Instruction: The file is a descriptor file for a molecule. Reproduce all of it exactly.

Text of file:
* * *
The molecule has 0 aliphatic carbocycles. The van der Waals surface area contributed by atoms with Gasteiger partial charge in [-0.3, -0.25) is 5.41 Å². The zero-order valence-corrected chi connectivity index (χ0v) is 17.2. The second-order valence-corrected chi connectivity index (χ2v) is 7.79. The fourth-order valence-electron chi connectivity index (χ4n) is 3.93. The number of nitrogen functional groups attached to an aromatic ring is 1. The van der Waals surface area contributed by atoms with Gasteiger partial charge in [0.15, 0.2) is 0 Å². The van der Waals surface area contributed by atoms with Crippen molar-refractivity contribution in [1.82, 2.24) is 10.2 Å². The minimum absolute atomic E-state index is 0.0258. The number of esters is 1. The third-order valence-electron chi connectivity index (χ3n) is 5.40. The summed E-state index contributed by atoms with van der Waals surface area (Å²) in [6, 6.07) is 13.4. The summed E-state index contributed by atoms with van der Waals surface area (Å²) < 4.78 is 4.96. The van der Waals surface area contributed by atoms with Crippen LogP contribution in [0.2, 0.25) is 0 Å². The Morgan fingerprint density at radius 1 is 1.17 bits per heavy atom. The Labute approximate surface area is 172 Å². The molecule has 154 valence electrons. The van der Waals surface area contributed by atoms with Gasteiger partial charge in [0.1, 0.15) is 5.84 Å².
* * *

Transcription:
The molecule has 0 aliphatic carbocycles. The van der Waals surface area contributed by atoms with Gasteiger partial charge in [-0.3, -0.25) is 5.41 Å². The zero-order valence-corrected chi connectivity index (χ0v) is 17.2. The second-order valence-corrected chi connectivity index (χ2v) is 7.79. The fourth-order valence-electron chi connectivity index (χ4n) is 3.93. The number of nitrogen functional groups attached to an aromatic ring is 1. The van der Waals surface area contributed by atoms with Gasteiger partial charge in [0.15, 0.2) is 0 Å². The van der Waals surface area contributed by atoms with Crippen molar-refractivity contribution in [1.82, 2.24) is 10.2 Å². The minimum absolute atomic E-state index is 0.0258. The number of esters is 1. The third-order valence-electron chi connectivity index (χ3n) is 5.40. The summed E-state index contributed by atoms with van der Waals surface area (Å²) in [6, 6.07) is 13.4. The summed E-state index contributed by atoms with van der Waals surface area (Å²) < 4.78 is 4.96. The van der Waals surface area contributed by atoms with Crippen LogP contribution in [0.2, 0.25) is 0 Å². The Morgan fingerprint density at radius 1 is 1.17 bits per heavy atom. The Labute approximate surface area is 172 Å². The molecule has 154 valence electrons. The van der Waals surface area contributed by atoms with Gasteiger partial charge in [0.1, 0.15) is 5.84 Å².